Friday, 18 May 2012

The Beauty of the Knapp

Last Sunday, I was at Knapp & Papermill Reserve for the monthly work party. A lovely hot day, it was perfect weather for photography so I snapped a few shots of the gorgeous green winged orchids. They are looking beautiful in Big Meadow at the moment so worth checking out if you have time! 

I also photographed a lovely bee buzzing around the alkanet at the picnic area and was pleased to discover, from the warden Fergus, that it was a tree bumblebee Bombus Hypnorum, a non-native that arrived in Worcestershire in 2008 and nests in trees. A nice spot and worth sending in to the records centre. 

Oh, and I did quite a lot of volunteer work whilst I was there as well. :) 


Wednesday, 16 May 2012

Orchards in Martley

We had a great evening on 3rd May listening to John Edgely give a very informative talk on orchards. It was lovely to see some new faces at Martley, even on such a wet evening! 

It was slightly different from our normal talks as we got some invaluable advice on how to manage orchards. It’s obviously interesting to know what wildlife is associated with orchards but management is key to making sure this valuable wildlife resource isn’t lost through neglect. We picked up a lot of advice about pruning individual trees but John also covered managing the sward to increase the species diversity as well as improving the hedgerows both for biodiversity and for the fruit trees themselves. I know I took away some very useful tips that I will be using when pruning the couple of fruit trees in my garden!

It's all quiet now for a month or so but we'd love to see you at our Moth Night on 7th July or the moth and butterfly day on 8th July, both at Monkwood.

Poppy, Worcester local group

Tuesday, 8 May 2012

The Fabulous Knapp & Papermill

At very short notice, because of the illness of the advertised speaker, Garth Lowe gave the Malvern Group an interesting talk on our much loved local nature reserve, the Knapp and Papermill at Alfrick.

Garth has lived near the Knapp all his life, and was once the warden, so he knows every inch of it as if it were his own back garden. The Leigh Brook runs through the reserve and floods from time to time, in 2007 so severely that a bridge and the bird hides were swept away and banks needed major repair work. Volunteers regularly help to manage the reserve with whatever maintenance work is needed. Very recently a new study centre has been built near the warden’s house at the entrance, complete with a purpose built bat loft – let's hope it is soon occupied.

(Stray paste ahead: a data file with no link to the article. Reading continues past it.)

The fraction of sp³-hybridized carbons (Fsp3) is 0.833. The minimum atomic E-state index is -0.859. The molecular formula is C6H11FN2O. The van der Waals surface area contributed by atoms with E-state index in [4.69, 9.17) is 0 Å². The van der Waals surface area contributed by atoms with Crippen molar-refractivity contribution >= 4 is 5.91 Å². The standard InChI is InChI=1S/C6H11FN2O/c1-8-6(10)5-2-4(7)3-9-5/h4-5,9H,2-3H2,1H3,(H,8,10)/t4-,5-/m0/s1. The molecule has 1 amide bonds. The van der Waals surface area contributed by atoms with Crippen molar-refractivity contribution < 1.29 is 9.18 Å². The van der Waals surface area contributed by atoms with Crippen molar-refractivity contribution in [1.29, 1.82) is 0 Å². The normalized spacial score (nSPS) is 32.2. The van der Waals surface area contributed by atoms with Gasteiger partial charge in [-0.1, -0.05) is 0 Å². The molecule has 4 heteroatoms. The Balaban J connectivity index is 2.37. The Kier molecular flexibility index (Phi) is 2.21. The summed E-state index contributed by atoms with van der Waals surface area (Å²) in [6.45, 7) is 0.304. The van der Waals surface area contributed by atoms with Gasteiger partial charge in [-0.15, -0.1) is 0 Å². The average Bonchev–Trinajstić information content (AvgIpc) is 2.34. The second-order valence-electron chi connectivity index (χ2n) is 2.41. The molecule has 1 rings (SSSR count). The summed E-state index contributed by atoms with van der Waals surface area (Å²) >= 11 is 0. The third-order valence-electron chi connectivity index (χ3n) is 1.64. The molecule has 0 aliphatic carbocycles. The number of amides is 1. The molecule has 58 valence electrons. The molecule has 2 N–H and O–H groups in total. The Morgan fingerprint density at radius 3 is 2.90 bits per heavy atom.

Garth regaled us with pictures of the wealth of wildlife he has seen at the Knapp. If you visit you're likely to see many of the common birds - long-tailed tits, nuthatches, treecreepers, great spotted and green woodpeckers, buzzards and perhaps a sparrowhawk. Garth has unfortunately noticed a decline in some species, including marsh tits, bullfinches, pied flycatchers and spotted flycatchers. The kingfishers still nest in the river bank, although the location has changed. The moorhens have gone, probably because of predation by mink. 

The flowers are spectacular, especially during spring in Big Meadow, which is full of hawkbits, oxeye daisies, yellow rattle and several species of orchid. Surprisingly, a Southern Marsh orchid appeared a few years ago and has now hybridised with the common spotted orchids. Butterflies appear on sunny days – holly blue, comma, red and white admiral, speckled wood, to name a few, but the numbers of small tortoiseshell are declining. 

The 70 bird boxes in the reserve are used by birds, bees, hornets and even dormice! There are two badger setts and the ponds are full of frogs, newts and sticklebacks. Otters are present but rarely seen.

The next meeting will be on September 6th when Patrick Clement will talk about the Magic of Moths.  There's a summer full of events - take a look at our website

Alison, Malvern Local Group